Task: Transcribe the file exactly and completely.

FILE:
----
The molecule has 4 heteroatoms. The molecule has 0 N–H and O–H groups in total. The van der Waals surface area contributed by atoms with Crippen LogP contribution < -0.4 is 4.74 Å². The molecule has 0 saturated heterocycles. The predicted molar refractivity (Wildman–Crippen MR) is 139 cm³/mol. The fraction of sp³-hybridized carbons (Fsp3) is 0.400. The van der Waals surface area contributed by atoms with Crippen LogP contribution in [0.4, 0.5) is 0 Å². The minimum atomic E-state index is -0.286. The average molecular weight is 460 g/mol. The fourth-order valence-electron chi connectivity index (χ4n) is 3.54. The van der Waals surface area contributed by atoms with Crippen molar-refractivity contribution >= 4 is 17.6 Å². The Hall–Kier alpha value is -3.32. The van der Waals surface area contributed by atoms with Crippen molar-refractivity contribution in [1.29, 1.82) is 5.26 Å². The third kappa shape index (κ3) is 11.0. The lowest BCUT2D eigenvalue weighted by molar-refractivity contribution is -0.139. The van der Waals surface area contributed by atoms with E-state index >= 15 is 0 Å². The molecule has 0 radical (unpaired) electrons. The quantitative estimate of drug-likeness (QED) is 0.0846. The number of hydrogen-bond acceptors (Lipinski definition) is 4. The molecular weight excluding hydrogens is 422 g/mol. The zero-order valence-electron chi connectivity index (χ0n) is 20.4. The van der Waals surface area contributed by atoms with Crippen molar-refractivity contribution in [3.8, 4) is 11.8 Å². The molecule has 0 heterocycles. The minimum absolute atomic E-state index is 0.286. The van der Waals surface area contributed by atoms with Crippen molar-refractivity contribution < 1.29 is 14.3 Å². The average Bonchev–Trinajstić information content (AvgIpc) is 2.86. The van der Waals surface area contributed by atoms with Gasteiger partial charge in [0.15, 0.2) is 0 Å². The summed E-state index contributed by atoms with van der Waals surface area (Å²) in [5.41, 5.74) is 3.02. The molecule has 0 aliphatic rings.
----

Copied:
The molecule has 4 heteroatoms. The molecule has 0 N–H and O–H groups in total. The van der Waals surface area contributed by atoms with Crippen LogP contribution < -0.4 is 4.74 Å². The molecule has 0 saturated heterocycles. The predicted molar refractivity (Wildman–Crippen MR) is 139 cm³/mol. The fraction of sp³-hybridized carbons (Fsp3) is 0.400. The van der Waals surface area contributed by atoms with Crippen LogP contribution in [0.4, 0.5) is 0 Å². The minimum atomic E-state index is -0.286. The average molecular weight is 460 g/mol. The fourth-order valence-electron chi connectivity index (χ4n) is 3.54. The van der Waals surface area contributed by atoms with Crippen molar-refractivity contribution >= 4 is 17.6 Å². The Hall–Kier alpha value is -3.32. The van der Waals surface area contributed by atoms with Crippen molar-refractivity contribution in [1.29, 1.82) is 5.26 Å². The third kappa shape index (κ3) is 11.0. The lowest BCUT2D eigenvalue weighted by molar-refractivity contribution is -0.139. The van der Waals surface area contributed by atoms with E-state index >= 15 is 0 Å². The molecule has 0 radical (unpaired) electrons. The quantitative estimate of drug-likeness (QED) is 0.0846. The number of hydrogen-bond acceptors (Lipinski definition) is 4. The molecular weight excluding hydrogens is 422 g/mol. The zero-order valence-electron chi connectivity index (χ0n) is 20.4. The van der Waals surface area contributed by atoms with Crippen molar-refractivity contribution in [3.8, 4) is 11.8 Å². The molecule has 0 heterocycles. The minimum absolute atomic E-state index is 0.286. The van der Waals surface area contributed by atoms with Crippen molar-refractivity contribution < 1.29 is 14.3 Å². The average Bonchev–Trinajstić information content (AvgIpc) is 2.86. The van der Waals surface area contributed by atoms with Gasteiger partial charge in [0.15, 0.2) is 0 Å². The summed E-state index contributed by atoms with van der Waals surface area (Å²) in [5.41, 5.74) is 3.02. The molecule has 0 aliphatic rings.